Haarken started to set his spines upon his head again, but Lorelei said: I like you better bald (I thought Bald Haarken looked like a crazed pirate, but he wasn’t trying to make me his wife so I kept my mouth shut). He stretched and folded his spines instead, and laid them across his chest where they scattered like down.

“Well, that’s not so bad. Get yourself dressed.”

Haarken grinned at Lonely Lorelei and got into his clothes faster than fast.

“Okay,” said Haarken. “You need to come and be my wife now.”

Lonely Lorelei stood up over crazed-pirate, scrawny, shortish Haarken. Her shadow covered him, the bar stool next to him, and a good part of the bar and the hundred-year Scotch besides.

“Hurry up,” she said. “The courthouse closes soon.”

Haarken grabbed a hundred-year Scotch bottle in one hand and Lonely Lorelei in the other and they left that bar. I went to witness the wedding.

For their vows, Haarken told her: “You know, your voice is truly horrible.”

“You’re short,” she answered, “and you smell funny. We’ll have to work hard at this to make it good.”

“Of course,” said Haarken.

      “That’s just one great romance that came about because of Charley Cat,” said Glen, “but those are stories for a different day.”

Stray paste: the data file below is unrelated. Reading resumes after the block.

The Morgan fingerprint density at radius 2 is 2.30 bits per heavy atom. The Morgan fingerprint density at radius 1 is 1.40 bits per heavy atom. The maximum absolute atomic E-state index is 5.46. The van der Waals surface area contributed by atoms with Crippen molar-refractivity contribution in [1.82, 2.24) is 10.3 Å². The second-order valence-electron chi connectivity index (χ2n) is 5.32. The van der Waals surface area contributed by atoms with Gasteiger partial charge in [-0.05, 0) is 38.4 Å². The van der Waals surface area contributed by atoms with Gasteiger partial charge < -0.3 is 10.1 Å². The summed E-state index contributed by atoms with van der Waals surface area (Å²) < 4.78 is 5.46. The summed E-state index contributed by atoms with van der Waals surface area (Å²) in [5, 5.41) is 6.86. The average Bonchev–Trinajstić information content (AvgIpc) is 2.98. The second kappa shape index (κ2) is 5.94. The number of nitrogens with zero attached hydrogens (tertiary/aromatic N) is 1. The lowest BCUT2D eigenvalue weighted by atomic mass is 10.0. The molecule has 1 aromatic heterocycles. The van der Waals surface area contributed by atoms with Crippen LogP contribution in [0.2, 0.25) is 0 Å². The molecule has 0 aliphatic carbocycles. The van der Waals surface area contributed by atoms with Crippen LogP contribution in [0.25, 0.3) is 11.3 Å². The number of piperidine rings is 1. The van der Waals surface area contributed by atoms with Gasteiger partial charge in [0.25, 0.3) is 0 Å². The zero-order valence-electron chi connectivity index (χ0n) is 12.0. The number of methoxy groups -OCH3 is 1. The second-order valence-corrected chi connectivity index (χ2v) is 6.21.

“Not too bad for your first real story,” said Macuil, “but I thought there’d be more action.”

      “I didn’t mind it at all,” Xochi chimed in, “although when you mentioned the wendigeek I did hope he would come up in this story. Your next tale should be about him.”

      “I didn’t critique your stories,” Glen complained.

      “Naturally,” said Xolo. “Ours were good.”

      During this entire exchange, Xipe had been staring at Tim.

      “We won’t be fighting the animal man, though,” said Xipe. “Ghost-Twin, I think your story is the important one.”

      Tim smiled. Xipe watched him calmly, his amber-rimmed black eyes impassive.

      “I don’t tell stories, godling . . . but sometimes, I answer questions.”

      Xipe leaned forward.

This one should suit you better; it has more blood, after all.

“When did you die?” Xipe asked Tim.

“At the exact second of my birth. When my head came out, I opened my eyes and breathed right away. My only breath in brought my death, and my only breath out blew away my life.”

“Why didn’t the animal man die?”

“He was sensible enough to keep his eyes and mouth closed until he was all the way born. He’s careful and smart like that.”

“After you died, why did you stay?”

“The children who die in the place where I was born don’t move on if they would leave behind anything they love. They stay, and protect it. You and your once-family should have gathered in my birthplace, little godling. Then there would be a battle fierce enough even for you . . . but I’ll do my best, even on my own.”

“What will you do, after we’ve eaten your brother?”

      “Whoa!” Glen jumped up. “Where did that come from?”

      “It’s okay,” said Xolo, “we wouldn’t eat you if we didn’t respect you.”

      “Yes,” added Toci, “we like you a lot. You should be a real person.”